Helping Patients Stick With Lifestyle Modification


SAN FRANCISCO — Most physicians believe in urging hypertensive patients to alter their lifestyle in beneficial ways, even though this seldom happens, Norman Kaplan, M.D., said at the annual meeting of the American Society of Hypertension.

“I'm not sure that we're going to be depending as much on lifestyle modifications as we have in the past” because of the recognition that high blood pressures need to be lowered quickly, said Dr. Kaplan, professor of medicine at the University of Texas, Dallas. He described lifestyle modifications that do and don't work in treating hypertension:

Smoking cessation. Usually found at the bottom of lists of lifestyle modifications for treating hypertension, smoking cessation deserves first mention because it is the major reversible cardiovascular risk factor in hypertensive smokers. Until recently, physicians didn't recognize the pressor effects of nicotine because patients weren't allowed to smoke during blood pressure measurements. Ambulatory monitoring consistently shows higher blood pressures while smoking.

Advise patients repeatedly to stop smoking, and explain or show to them the pressor effect of smoking, Dr. Kaplan said. Nicotine replacement products such as patches should not have persistent pressor effects but advise patients to check their blood pressure on these products because some people may be particularly sensitive.

Weight loss. Significant weight loss reduces blood pressure, but most dieters put the pounds back on in a short amount of time. Studies comparing weight loss diets suggest that the cheapest and “probably the most logical” method—Weight Watchers—may be the best diet strategy, he said.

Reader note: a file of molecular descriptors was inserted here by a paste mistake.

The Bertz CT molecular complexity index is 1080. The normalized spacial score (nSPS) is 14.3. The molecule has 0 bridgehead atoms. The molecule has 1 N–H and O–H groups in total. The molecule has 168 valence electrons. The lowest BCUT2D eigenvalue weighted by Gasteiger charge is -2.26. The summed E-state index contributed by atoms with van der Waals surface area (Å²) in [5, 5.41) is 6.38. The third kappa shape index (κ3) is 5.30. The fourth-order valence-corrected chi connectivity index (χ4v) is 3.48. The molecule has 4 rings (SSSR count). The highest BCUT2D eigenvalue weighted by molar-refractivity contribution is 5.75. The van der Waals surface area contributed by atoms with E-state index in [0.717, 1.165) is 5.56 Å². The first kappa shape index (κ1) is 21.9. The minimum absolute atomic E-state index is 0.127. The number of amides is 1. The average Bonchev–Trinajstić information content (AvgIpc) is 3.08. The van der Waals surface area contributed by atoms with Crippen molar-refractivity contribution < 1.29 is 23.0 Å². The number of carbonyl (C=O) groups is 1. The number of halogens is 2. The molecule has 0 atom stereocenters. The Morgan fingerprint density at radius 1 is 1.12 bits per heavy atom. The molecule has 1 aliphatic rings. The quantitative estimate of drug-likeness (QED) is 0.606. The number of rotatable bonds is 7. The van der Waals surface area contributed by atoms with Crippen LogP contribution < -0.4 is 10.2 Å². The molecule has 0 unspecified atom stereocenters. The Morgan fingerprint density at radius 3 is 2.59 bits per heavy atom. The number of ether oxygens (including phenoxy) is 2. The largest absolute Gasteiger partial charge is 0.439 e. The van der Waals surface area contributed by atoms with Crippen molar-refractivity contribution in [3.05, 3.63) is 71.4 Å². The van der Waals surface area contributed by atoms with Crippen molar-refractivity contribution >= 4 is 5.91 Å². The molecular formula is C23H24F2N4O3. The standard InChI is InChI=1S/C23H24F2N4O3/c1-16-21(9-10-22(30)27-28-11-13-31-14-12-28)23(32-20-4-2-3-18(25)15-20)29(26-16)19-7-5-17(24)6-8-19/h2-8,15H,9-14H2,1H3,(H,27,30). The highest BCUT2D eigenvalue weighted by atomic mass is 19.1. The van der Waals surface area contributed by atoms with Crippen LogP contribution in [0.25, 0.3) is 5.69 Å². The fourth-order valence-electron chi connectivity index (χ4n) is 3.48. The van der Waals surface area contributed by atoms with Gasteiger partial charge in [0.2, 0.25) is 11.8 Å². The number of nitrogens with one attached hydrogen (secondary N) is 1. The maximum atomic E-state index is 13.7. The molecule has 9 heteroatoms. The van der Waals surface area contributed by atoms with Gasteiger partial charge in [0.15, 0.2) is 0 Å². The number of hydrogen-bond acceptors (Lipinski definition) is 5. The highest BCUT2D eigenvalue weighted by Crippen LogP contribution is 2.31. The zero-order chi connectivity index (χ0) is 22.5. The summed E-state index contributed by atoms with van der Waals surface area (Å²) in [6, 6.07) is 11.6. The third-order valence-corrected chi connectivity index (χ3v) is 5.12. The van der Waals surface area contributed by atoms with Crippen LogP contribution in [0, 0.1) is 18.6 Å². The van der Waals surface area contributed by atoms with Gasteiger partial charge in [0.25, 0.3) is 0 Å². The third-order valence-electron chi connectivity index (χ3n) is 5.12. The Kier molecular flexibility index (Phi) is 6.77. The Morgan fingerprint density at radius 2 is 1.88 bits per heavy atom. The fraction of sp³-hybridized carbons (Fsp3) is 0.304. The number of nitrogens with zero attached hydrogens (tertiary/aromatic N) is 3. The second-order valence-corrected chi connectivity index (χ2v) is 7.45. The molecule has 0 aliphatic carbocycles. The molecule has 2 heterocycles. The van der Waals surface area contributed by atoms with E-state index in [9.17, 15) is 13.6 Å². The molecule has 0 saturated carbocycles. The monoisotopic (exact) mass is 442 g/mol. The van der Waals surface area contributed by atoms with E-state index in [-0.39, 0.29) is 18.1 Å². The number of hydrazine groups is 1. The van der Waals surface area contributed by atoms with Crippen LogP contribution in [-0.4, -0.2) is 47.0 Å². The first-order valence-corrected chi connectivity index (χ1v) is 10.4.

For morbidly obese people (body mass index greater than 40 kg/m

Gastric banding surgeries have been less successful in morbidly obese patients. It appears that enough food is forced past the banded stomach over time that the patient regains the weight initially lost after surgery.

Physical activity. Unhealthy diets and physical inactivity share equal blame for Americans' march toward morbid obesity.

Duration is more important than intensity of physical activity for lowering blood pressure, studies show. Thirty minutes on a treadmill at 50%–75% of maximal heart rate significantly reduced blood pressure with effects persisting over 24 hours, one study found, he said.

A metaanalysis of studies on diabetic patients found that walking as little as 2 hours or more each week reduced mortality by about 40%, compared with less active patients, Dr. Kaplan said.

Sodium reduction. Patients who reduce their sodium intake typically return to old habits over time. The result is that no difference is seen after 5 years, according to an analysis of about 30 studies.

High-sodium foods abound in U.S. culture, with 1,000–3,000 mg sodium in some fast food items. “Most people have no perception of what they're eating when they eat this kind of food,” he said.

Moderation of alcohol. Drinking modest amounts of alcohol while eating food does not increase the risk of hypertension and may even provide some cardiovascular benefits, he said. Consuming alcohol without food or having more than three drinks per day increases the risk for hypertension and other health problems.

Increasing potassium. Hypertensive patients can reduce their blood pressure by taking 40–80 mmol/day of supplemental potassium, but it's better to recommend that patients eat more fruits and vegetables to boost their potassium intake. One reason the Dietary Approaches to Stop Hypertension diet works is that it triples the typical potassium intake, Dr. Kaplan noted.

Reducing caffeine. Be aware that the first cup of the day causes a pressor effect in many people. Advise patients monitoring their blood pressure to check before and after drinking coffee or tea containing caffeine, he advised.

Calcium or magnesium. These minerals, in the form of supplements, have no significant effect on hypertension, Dr. Kaplan said.

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